3. It may make it difficult to reduce real value of debt burdens. Borrowers suffer under this condition.
  4. Consumers may expect prices to fall further and will postpone purchase. This adds to more deflationary pressure for prices to fall further.

Note: You can modify the above list on "costs of deflation" into the "benefits of modest level of inflation." Thus, modest level of inflation allows firms to raise their prices and profits. Inflation reduces the value of debt.

Causes Of Inflation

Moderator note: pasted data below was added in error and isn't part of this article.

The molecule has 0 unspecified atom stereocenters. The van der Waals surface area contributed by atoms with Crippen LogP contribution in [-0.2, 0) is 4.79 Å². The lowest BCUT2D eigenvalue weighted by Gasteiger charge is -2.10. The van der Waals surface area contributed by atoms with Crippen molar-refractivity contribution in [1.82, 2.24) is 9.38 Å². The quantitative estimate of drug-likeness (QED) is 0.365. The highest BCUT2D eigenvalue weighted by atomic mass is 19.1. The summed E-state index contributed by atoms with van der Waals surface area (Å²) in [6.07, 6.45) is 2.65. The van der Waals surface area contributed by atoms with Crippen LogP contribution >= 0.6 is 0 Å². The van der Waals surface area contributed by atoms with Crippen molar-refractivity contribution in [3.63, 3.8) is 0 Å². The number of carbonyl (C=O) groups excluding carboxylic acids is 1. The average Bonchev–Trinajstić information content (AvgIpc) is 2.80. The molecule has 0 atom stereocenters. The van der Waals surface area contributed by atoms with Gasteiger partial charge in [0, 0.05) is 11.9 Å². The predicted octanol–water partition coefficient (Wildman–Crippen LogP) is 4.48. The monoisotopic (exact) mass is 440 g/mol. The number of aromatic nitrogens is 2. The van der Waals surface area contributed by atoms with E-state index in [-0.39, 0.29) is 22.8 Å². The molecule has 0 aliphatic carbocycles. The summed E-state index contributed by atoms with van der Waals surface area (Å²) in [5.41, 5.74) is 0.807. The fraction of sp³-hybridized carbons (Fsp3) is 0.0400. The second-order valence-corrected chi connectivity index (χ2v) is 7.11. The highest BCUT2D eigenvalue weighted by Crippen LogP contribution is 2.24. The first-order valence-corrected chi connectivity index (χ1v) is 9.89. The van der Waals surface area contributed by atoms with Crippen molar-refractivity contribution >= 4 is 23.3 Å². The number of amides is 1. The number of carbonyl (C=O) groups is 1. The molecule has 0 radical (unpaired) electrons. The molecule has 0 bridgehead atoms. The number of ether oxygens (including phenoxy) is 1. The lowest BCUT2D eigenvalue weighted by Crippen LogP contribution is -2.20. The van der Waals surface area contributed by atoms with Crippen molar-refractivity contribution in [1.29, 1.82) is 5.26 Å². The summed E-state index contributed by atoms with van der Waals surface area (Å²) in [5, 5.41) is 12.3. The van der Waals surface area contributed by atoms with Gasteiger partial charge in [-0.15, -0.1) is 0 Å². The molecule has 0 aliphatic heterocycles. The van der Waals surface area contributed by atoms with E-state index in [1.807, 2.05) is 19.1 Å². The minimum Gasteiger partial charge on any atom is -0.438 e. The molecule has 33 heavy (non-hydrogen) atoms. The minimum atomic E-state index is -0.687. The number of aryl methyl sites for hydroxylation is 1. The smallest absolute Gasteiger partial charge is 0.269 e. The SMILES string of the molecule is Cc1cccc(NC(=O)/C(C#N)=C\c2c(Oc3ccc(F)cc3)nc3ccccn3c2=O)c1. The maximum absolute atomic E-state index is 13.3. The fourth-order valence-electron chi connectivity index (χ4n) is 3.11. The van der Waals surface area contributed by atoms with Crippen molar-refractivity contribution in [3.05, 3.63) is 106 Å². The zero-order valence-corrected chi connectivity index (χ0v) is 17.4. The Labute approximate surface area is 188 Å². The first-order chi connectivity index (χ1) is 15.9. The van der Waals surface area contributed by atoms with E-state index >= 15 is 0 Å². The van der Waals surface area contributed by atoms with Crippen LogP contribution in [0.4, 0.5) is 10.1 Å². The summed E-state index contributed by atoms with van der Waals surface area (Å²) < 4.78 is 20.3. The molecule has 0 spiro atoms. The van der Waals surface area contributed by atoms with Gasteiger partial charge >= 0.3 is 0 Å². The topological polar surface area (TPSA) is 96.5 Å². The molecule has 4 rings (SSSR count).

1. Demand-Pull (demand-side) Inflation is the inflation caused by persistent rises in aggregate demand (see diagram 2 below). AD can increase with an increase in consumption, an expansionary monetary and fiscal policies from the government, and inflow of capital from abroad. As AD shifts from AD1 to AD2 as in diagram 2, say due to an increased consumption, firms will respond by increasing outputs and prices. The increase in price level depends on the steepness of AS. If AD stops at AD1 then an increase in injection will cause an inflation as price level adjusts from p1 to p2 as in diagram 2. Once this short-run inflation has occurred, inflation will stop. For inflation to persist there must be a continuous shift in AD to the left from say AD1 to AD2 then to AD3 and so on. In this process, real national income rises with inflation rate. However, the rise in national income will diminish for every increase in inflation rate when the slack in the economy lessens, i.e. the AS becomes more vertical. If AS becomes vertical where the economy is operating at full potential then any shift in the AD has no effect on real national output but only causes an increase in price level. That is excess demand bids up the prices of the fixed real output. "Too much money chasing after too few goods and services." A demand-pull inflation can cause a runaway inflation especially reinforced by wage-price spiral. A demand-pull inflation is typically associated with a booming economy and is the counterpart of demand-deficient unemployment.